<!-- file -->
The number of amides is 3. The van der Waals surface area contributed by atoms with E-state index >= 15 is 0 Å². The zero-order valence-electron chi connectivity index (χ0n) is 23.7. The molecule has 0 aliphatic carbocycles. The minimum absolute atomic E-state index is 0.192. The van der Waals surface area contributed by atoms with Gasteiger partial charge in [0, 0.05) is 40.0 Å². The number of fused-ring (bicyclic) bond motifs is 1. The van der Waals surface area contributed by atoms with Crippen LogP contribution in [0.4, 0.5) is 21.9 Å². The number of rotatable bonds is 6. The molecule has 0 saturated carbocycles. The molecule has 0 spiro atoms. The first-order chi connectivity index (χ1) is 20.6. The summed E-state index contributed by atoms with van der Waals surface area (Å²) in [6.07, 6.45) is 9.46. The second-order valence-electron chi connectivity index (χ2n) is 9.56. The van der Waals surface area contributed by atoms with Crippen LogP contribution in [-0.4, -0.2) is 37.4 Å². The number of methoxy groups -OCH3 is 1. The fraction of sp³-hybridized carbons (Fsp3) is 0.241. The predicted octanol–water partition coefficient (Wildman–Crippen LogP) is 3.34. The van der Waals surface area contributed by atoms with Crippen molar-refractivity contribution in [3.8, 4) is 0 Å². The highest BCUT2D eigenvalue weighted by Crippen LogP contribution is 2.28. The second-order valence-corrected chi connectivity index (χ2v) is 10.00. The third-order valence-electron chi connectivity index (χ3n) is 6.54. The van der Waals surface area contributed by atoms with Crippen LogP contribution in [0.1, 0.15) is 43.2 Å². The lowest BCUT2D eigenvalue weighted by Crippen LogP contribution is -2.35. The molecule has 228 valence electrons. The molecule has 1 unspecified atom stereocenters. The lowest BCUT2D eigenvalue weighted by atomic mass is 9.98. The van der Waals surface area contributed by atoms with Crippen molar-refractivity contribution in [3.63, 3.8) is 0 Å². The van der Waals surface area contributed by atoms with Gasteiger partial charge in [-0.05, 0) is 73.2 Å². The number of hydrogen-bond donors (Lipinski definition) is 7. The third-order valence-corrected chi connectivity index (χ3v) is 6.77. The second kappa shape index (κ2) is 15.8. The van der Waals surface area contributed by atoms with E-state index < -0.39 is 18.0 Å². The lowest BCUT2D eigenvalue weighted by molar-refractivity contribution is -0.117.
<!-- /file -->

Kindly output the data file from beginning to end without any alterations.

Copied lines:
The number of amides is 3. The van der Waals surface area contributed by atoms with E-state index >= 15 is 0 Å². The zero-order valence-electron chi connectivity index (χ0n) is 23.7. The molecule has 0 aliphatic carbocycles. The minimum absolute atomic E-state index is 0.192. The van der Waals surface area contributed by atoms with Gasteiger partial charge in [0, 0.05) is 40.0 Å². The number of fused-ring (bicyclic) bond motifs is 1. The van der Waals surface area contributed by atoms with Crippen LogP contribution in [0.4, 0.5) is 21.9 Å². The number of rotatable bonds is 6. The molecule has 0 saturated carbocycles. The molecule has 0 spiro atoms. The first-order chi connectivity index (χ1) is 20.6. The summed E-state index contributed by atoms with van der Waals surface area (Å²) in [6.07, 6.45) is 9.46. The second-order valence-electron chi connectivity index (χ2n) is 9.56. The van der Waals surface area contributed by atoms with Crippen LogP contribution in [-0.4, -0.2) is 37.4 Å². The number of methoxy groups -OCH3 is 1. The fraction of sp³-hybridized carbons (Fsp3) is 0.241. The predicted octanol–water partition coefficient (Wildman–Crippen LogP) is 3.34. The van der Waals surface area contributed by atoms with Crippen molar-refractivity contribution in [3.8, 4) is 0 Å². The highest BCUT2D eigenvalue weighted by Crippen LogP contribution is 2.28. The second-order valence-corrected chi connectivity index (χ2v) is 10.00. The third-order valence-electron chi connectivity index (χ3n) is 6.54. The van der Waals surface area contributed by atoms with Crippen LogP contribution in [0.1, 0.15) is 43.2 Å². The lowest BCUT2D eigenvalue weighted by Crippen LogP contribution is -2.35. The molecule has 228 valence electrons. The molecule has 1 unspecified atom stereocenters. The lowest BCUT2D eigenvalue weighted by atomic mass is 9.98. The van der Waals surface area contributed by atoms with Crippen molar-refractivity contribution in [3.63, 3.8) is 0 Å². The van der Waals surface area contributed by atoms with Gasteiger partial charge in [-0.05, 0) is 73.2 Å². The number of hydrogen-bond donors (Lipinski definition) is 7. The third-order valence-corrected chi connectivity index (χ3v) is 6.77. The second kappa shape index (κ2) is 15.8. The van der Waals surface area contributed by atoms with E-state index < -0.39 is 18.0 Å². The lowest BCUT2D eigenvalue weighted by molar-refractivity contribution is -0.117.